Specialty Programs

The majors on this page are considered specialty programs (excluded from the other areas of interest) due to the following reasons; they are newly approved majors, highly competitive majors, majors that involve sequencing, majors that require a high number of specific courses, or cohorted majors.

If you are considering a specialty program, it is highly recommended that you start on your courses as soon as possible. It is often easier to switch from a specialty program (which may require specific courses, a higher GPA, or specific deadlines) into another major, but not vice versa.

Instructions: Below is a table of majors that are considered a specialty program. For more information about these different categories, read the five descriptions at the bottom of this page. For information about each of these majors, click on the major name to be taken to their department website.

Specialty Program:Reasoning:
ArchitectureHigh number of specific courses
Civil EngineeringMajor involves sequencing
Computer EngineeringMajor involves sequencing
Dental HygieneCompetitive major & involves sequencing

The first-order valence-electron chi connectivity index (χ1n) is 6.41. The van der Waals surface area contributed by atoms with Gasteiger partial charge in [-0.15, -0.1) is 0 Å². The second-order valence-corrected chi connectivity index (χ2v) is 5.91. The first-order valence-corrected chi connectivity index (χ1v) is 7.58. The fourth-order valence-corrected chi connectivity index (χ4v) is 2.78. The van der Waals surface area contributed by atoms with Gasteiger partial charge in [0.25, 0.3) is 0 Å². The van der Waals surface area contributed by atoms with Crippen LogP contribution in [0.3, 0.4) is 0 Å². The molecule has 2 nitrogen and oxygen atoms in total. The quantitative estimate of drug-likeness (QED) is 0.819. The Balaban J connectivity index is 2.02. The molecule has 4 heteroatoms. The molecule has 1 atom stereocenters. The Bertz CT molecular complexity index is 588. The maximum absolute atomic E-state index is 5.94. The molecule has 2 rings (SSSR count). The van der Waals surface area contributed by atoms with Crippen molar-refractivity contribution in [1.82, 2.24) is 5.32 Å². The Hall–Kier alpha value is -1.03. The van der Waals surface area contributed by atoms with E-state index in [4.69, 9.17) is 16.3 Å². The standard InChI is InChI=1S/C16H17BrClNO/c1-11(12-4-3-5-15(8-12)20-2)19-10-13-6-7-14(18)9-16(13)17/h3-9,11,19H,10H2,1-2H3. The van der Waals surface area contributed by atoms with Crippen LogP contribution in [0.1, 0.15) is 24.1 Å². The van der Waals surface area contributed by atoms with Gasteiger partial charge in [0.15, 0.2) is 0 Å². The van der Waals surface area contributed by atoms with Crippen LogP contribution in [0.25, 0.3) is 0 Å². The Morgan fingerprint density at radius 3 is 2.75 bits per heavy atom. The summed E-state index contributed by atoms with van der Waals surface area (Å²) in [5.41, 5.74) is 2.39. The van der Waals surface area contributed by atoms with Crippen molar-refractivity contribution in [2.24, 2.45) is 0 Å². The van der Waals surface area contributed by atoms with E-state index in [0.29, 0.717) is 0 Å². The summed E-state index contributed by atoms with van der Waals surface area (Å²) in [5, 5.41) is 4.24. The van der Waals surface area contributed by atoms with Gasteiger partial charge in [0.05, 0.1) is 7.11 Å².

Electrical EngineeringMajor involves sequencing
Elementary EducationCohorted major
Kinesiology and Rehabilitation ScienceHigh number of specific courses
Mechanical EngineeringMajor involves sequencing
Medical TechnologyMajor involves sequencing
NursingHighly competitive major
Public HealthNewly approved major
Secondary EducationCohorted major

1) Newly Approved Majors: Programs created within the past semester.

2) Highly Competitive Majors: Require that you focus on the courses required for admission and that you do your best in those courses.

3) Majors that Involve Sequencing: Often have issues that come into play in all majors that involve science or language because there may be many pre-requisites (previous course(s) that must be taken prior to that course) that must be taken in order (sequenced).

4) Majors that Require a High Number of Specific Courses: It is in your best interest to follow the requirements for that major as soon as possible especially if the number of required courses to complete the major is close to the total credits required for graduation.

5) Cohorted Majors: It is crucial that students are admitted on time.